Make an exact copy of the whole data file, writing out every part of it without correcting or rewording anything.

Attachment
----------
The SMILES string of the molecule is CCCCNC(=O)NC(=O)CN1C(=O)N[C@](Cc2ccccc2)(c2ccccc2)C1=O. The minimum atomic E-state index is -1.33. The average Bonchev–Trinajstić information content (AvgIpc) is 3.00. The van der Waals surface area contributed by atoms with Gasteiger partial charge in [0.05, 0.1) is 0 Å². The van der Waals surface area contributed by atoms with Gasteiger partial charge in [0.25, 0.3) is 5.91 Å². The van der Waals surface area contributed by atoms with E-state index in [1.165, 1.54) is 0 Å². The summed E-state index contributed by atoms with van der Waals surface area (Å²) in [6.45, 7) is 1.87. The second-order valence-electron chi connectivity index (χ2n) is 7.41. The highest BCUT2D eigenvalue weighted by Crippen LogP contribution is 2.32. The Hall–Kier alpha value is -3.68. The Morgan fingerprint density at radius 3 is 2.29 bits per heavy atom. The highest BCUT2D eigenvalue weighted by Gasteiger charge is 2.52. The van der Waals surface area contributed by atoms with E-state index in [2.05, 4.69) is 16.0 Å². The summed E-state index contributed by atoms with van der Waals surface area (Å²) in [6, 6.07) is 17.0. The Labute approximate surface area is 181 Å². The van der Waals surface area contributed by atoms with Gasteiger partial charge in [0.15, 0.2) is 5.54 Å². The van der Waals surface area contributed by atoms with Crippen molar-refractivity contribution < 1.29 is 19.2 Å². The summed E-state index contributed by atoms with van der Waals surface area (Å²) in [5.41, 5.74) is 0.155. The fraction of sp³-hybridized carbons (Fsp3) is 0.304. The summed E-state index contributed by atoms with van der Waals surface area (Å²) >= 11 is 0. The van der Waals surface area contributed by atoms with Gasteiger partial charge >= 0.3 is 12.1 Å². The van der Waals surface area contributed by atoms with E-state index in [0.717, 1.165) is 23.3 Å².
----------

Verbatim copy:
The SMILES string of the molecule is CCCCNC(=O)NC(=O)CN1C(=O)N[C@](Cc2ccccc2)(c2ccccc2)C1=O. The minimum atomic E-state index is -1.33. The average Bonchev–Trinajstić information content (AvgIpc) is 3.00. The van der Waals surface area contributed by atoms with Gasteiger partial charge in [0.05, 0.1) is 0 Å². The van der Waals surface area contributed by atoms with Gasteiger partial charge in [0.25, 0.3) is 5.91 Å². The van der Waals surface area contributed by atoms with E-state index in [1.165, 1.54) is 0 Å². The summed E-state index contributed by atoms with van der Waals surface area (Å²) in [6.45, 7) is 1.87. The second-order valence-electron chi connectivity index (χ2n) is 7.41. The highest BCUT2D eigenvalue weighted by Crippen LogP contribution is 2.32. The Hall–Kier alpha value is -3.68. The Morgan fingerprint density at radius 3 is 2.29 bits per heavy atom. The highest BCUT2D eigenvalue weighted by Gasteiger charge is 2.52. The van der Waals surface area contributed by atoms with E-state index in [2.05, 4.69) is 16.0 Å². The summed E-state index contributed by atoms with van der Waals surface area (Å²) in [6, 6.07) is 17.0. The Labute approximate surface area is 181 Å². The van der Waals surface area contributed by atoms with Gasteiger partial charge in [0.15, 0.2) is 5.54 Å². The van der Waals surface area contributed by atoms with Crippen molar-refractivity contribution < 1.29 is 19.2 Å². The summed E-state index contributed by atoms with van der Waals surface area (Å²) in [5.41, 5.74) is 0.155. The fraction of sp³-hybridized carbons (Fsp3) is 0.304. The summed E-state index contributed by atoms with van der Waals surface area (Å²) >= 11 is 0. The van der Waals surface area contributed by atoms with Gasteiger partial charge >= 0.3 is 12.1 Å². The van der Waals surface area contributed by atoms with E-state index in [0.717, 1.165) is 23.3 Å².